Jhansi Ki Rani

My informant is a young Indian-American woman who loves to tell the stories of her Hindu faith and national identity. I sat down with her and recorded her telling me the story of Queen Rani of Jhansi, a historical figure who over time has over time morphed into a legend. I have transcribed the story here, in as exact phrasing as I could manage.

Informant: “Okay, so Jhansi Ki Rani is the- ‘Jhansi Ki Rani’ means ‘Rani of Jhansi’, her real name was Lakshmibai, and she was married when she was very young. She’s originally from the court- her dad was in the court of a very important Maratha general. There were different kingdoms… yeah, different kingdoms-ish in India at this point: there were the Mughals, there were the Marathas, and there were the Rajputs.”

Me: “And around what time period is this?”

Informant: “Um… whenever the Mughals were there *laughs* Okay, this was when the Mughals were there but also the British. The British were involved in India as well at this point. And… basically she got married really young, she had a son… Also when she was young. And then her husband died who was the king of Jhansi, so she had to take over. And, she was kind of great. Um, there are a lot of stories about like her generosity, and just her generally being a badass. And like, she would dress in men’s clothes, and wear like a turban. Um, oh god this is not gonna be very good I’m so sorry *laughs* Um, but yeah. So, she was known for being just like, a great general. And like military strategist and she just struck fear into the hearts of the British. Like, there was one particular general I don’t know what his name was but he was particularly afraid of her, and he was one of the higher ups. And when she died, she died at like late 20s early 30s or something like that, so she died really young. But she died in battle. And they say she died with two swords in her hands on the back of her horse and she took out like eight people with her. And she thought- like she knew she was going to die so she asked her servants to burn-like, cremate her body so that the British couldn’t do anything stupid with it *laughs* I told you about this but I think they weren’t actually able to but the British didn’t do anything stupid out of respect for her. And um, I mean since then she’s been like a huge figure in all of India like there are many, many statues of her. Um, and I think the first all-female regiment of the army is called-is named after her.”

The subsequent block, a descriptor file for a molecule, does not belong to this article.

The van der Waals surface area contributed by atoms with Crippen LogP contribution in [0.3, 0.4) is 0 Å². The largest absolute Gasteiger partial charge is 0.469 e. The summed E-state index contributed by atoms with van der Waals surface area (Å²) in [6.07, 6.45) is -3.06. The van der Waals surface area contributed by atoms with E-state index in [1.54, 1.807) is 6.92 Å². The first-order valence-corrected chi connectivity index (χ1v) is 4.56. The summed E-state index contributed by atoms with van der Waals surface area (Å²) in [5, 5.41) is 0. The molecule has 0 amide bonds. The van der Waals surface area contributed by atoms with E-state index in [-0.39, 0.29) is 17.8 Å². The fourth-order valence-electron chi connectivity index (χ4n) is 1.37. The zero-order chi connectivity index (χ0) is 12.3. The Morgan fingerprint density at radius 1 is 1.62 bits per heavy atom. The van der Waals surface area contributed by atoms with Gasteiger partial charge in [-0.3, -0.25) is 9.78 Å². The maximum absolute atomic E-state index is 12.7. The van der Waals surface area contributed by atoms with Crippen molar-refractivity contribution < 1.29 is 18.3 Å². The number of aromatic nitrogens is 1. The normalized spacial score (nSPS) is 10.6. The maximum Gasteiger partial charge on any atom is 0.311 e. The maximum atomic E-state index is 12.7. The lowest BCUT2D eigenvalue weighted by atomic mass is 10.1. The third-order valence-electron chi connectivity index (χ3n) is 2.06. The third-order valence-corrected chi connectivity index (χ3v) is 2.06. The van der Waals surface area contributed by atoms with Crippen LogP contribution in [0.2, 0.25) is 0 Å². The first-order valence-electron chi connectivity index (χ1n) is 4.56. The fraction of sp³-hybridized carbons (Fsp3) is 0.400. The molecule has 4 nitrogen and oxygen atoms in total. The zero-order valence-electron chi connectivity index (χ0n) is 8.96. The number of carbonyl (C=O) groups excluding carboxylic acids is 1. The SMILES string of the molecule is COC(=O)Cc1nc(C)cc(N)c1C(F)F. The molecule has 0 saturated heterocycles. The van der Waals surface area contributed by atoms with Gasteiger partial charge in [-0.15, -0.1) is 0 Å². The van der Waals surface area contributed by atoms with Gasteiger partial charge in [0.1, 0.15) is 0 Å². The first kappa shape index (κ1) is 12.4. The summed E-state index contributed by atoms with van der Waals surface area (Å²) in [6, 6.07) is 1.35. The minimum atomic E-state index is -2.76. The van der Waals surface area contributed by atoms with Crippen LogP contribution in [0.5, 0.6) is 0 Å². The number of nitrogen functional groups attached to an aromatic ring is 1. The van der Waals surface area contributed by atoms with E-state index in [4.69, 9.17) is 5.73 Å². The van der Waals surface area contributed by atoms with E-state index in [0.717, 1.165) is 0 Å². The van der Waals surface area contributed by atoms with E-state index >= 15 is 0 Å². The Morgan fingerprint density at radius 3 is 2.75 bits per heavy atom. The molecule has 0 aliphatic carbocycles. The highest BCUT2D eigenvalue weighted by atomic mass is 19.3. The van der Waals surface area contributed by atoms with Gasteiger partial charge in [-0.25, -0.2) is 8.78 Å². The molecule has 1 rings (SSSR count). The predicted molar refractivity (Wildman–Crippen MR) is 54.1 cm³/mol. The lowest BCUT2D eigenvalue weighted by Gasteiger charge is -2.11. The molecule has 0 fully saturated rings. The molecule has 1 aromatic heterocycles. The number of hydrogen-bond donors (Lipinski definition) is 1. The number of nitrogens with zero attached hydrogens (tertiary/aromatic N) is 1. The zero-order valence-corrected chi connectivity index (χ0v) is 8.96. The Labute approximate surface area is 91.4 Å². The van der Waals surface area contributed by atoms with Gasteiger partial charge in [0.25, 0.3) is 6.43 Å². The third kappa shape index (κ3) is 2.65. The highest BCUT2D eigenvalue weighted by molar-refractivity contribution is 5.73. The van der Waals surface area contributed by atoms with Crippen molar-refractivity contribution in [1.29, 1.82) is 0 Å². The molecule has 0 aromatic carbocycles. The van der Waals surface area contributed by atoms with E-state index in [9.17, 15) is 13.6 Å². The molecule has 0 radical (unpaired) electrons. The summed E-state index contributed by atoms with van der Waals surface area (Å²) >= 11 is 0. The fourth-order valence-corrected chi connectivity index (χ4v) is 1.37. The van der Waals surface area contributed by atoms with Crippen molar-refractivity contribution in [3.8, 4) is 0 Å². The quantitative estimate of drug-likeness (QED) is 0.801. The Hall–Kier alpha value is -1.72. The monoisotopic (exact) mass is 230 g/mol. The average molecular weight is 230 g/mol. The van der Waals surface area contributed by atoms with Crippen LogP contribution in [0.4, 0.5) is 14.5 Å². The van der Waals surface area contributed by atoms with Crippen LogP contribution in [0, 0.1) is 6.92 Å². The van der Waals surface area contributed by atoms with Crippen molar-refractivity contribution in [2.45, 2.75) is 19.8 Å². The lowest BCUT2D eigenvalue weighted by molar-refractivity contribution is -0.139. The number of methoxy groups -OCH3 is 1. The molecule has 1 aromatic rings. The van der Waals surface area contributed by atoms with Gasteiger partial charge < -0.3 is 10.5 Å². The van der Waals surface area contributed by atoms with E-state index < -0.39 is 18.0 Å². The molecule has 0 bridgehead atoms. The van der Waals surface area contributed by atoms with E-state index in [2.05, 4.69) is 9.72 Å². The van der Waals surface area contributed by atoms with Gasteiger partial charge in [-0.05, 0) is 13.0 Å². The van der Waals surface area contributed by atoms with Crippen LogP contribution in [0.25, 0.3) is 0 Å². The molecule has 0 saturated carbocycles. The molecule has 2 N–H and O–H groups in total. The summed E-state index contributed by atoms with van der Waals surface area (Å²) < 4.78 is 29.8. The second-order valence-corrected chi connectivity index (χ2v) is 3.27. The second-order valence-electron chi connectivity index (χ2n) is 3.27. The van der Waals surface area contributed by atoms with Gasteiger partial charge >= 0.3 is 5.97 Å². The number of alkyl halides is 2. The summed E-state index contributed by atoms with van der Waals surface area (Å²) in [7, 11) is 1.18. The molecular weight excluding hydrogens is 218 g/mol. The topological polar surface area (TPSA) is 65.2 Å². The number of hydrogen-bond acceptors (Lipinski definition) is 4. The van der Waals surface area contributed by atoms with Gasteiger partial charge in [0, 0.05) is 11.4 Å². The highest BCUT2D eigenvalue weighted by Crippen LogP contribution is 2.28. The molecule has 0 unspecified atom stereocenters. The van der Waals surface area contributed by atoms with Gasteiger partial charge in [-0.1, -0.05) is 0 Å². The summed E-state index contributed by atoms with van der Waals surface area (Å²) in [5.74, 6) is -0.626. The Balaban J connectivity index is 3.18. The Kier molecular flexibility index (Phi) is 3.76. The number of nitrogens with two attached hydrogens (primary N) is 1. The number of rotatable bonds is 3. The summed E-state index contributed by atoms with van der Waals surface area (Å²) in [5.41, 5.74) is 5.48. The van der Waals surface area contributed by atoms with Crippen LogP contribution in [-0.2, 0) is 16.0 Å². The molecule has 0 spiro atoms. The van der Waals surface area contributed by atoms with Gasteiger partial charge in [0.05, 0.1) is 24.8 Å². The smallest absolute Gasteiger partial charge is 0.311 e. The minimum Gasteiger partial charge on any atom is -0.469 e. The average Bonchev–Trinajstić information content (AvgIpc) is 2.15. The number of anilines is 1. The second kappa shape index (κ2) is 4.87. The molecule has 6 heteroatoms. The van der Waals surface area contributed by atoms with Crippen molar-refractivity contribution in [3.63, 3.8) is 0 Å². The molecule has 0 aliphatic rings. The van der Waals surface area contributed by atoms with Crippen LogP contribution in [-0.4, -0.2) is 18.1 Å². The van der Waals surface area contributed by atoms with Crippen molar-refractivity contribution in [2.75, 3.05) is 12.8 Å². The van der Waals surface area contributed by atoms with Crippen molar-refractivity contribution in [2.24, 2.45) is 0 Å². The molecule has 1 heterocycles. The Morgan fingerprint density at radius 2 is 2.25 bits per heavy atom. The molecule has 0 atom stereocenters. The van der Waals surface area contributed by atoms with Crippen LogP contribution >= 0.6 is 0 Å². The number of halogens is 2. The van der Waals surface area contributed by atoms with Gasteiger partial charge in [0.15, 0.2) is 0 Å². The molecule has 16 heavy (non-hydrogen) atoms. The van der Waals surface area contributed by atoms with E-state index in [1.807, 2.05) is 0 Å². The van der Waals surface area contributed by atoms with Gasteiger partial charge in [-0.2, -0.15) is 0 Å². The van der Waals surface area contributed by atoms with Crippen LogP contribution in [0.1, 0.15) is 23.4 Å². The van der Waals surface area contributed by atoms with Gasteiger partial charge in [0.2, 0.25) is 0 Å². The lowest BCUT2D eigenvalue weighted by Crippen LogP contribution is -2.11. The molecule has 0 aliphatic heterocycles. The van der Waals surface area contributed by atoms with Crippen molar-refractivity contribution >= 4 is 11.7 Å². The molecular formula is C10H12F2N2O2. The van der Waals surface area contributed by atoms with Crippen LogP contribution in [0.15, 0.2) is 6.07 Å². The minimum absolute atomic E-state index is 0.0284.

Me: “Nice.”

Informant: “Yeah, and so like in common language and phrases and stuff she’s like- her name is used like… when um- so the same way in America when you hear something you don’t believe you would say like ‘I’m the Queen of England’ or ‘I’m the Queen of Sheba’ *laughs*

Me: “Yeah, ‘I’m the Queen of Sheba'”

Informant: “So you would say, like, ‘I’m Jhansi Ki Rani’ the same way you would say all of those things. Like when you hear something you don’t believe.”

Me: “So she’s like a historical figure but also a legend almost?”

Informant: “Yeah there are a lot of like, I tried to stick to what I know, because there are a lot of really crazy stories about her and what she did. Rumor has it that she was a lesbian, because all the greatest historical figures are.”

Me: “Excellent. Do you know of any, like, crazy outlandish stories? That probably aren’t true but are still kind of popular?”

Informant: “I mean like the most common prevalent story is like… she killed twenty men in battle, like, in some crazy way – like she took out twenty dudes and then like she made a British general like turn tail, like his whole army turn tail and run because he saw her in the distance on the battlefield. Which I don’t completely believe that but it’s cool. It’s fun to think about.”

I love the idea that India has such a powerful female legendary figure in common vernacular. She seems to be a powerful nationalist figure, especially in her resistance to the British at the time.